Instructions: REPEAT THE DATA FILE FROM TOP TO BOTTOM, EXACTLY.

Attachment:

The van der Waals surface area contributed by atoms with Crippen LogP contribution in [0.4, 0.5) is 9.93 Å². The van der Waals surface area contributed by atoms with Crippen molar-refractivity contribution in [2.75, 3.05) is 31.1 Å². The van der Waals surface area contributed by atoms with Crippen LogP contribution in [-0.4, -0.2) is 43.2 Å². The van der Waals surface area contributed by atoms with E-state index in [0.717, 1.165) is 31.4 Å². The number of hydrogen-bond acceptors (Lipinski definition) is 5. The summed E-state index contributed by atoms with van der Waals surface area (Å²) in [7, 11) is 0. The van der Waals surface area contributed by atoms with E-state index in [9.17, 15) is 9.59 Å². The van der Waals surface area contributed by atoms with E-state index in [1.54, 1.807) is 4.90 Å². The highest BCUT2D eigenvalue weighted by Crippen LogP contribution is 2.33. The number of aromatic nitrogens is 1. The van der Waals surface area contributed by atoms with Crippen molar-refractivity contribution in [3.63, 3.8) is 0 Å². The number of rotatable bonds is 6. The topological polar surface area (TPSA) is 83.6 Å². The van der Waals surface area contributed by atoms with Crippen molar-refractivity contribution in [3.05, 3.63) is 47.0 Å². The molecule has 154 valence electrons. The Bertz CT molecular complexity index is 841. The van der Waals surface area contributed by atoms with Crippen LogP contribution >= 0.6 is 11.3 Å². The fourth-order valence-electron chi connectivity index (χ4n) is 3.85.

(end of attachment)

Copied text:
The van der Waals surface area contributed by atoms with Crippen LogP contribution in [0.4, 0.5) is 9.93 Å². The van der Waals surface area contributed by atoms with Crippen molar-refractivity contribution in [2.75, 3.05) is 31.1 Å². The van der Waals surface area contributed by atoms with Crippen LogP contribution in [-0.4, -0.2) is 43.2 Å². The van der Waals surface area contributed by atoms with E-state index in [0.717, 1.165) is 31.4 Å². The number of hydrogen-bond acceptors (Lipinski definition) is 5. The summed E-state index contributed by atoms with van der Waals surface area (Å²) in [7, 11) is 0. The van der Waals surface area contributed by atoms with E-state index in [9.17, 15) is 9.59 Å². The van der Waals surface area contributed by atoms with E-state index in [1.54, 1.807) is 4.90 Å². The highest BCUT2D eigenvalue weighted by Crippen LogP contribution is 2.33. The number of aromatic nitrogens is 1. The van der Waals surface area contributed by atoms with Crippen molar-refractivity contribution in [3.63, 3.8) is 0 Å². The number of rotatable bonds is 6. The topological polar surface area (TPSA) is 83.6 Å². The van der Waals surface area contributed by atoms with Crippen molar-refractivity contribution in [3.05, 3.63) is 47.0 Å². The molecule has 154 valence electrons. The Bertz CT molecular complexity index is 841. The van der Waals surface area contributed by atoms with Crippen LogP contribution >= 0.6 is 11.3 Å². The fourth-order valence-electron chi connectivity index (χ4n) is 3.85.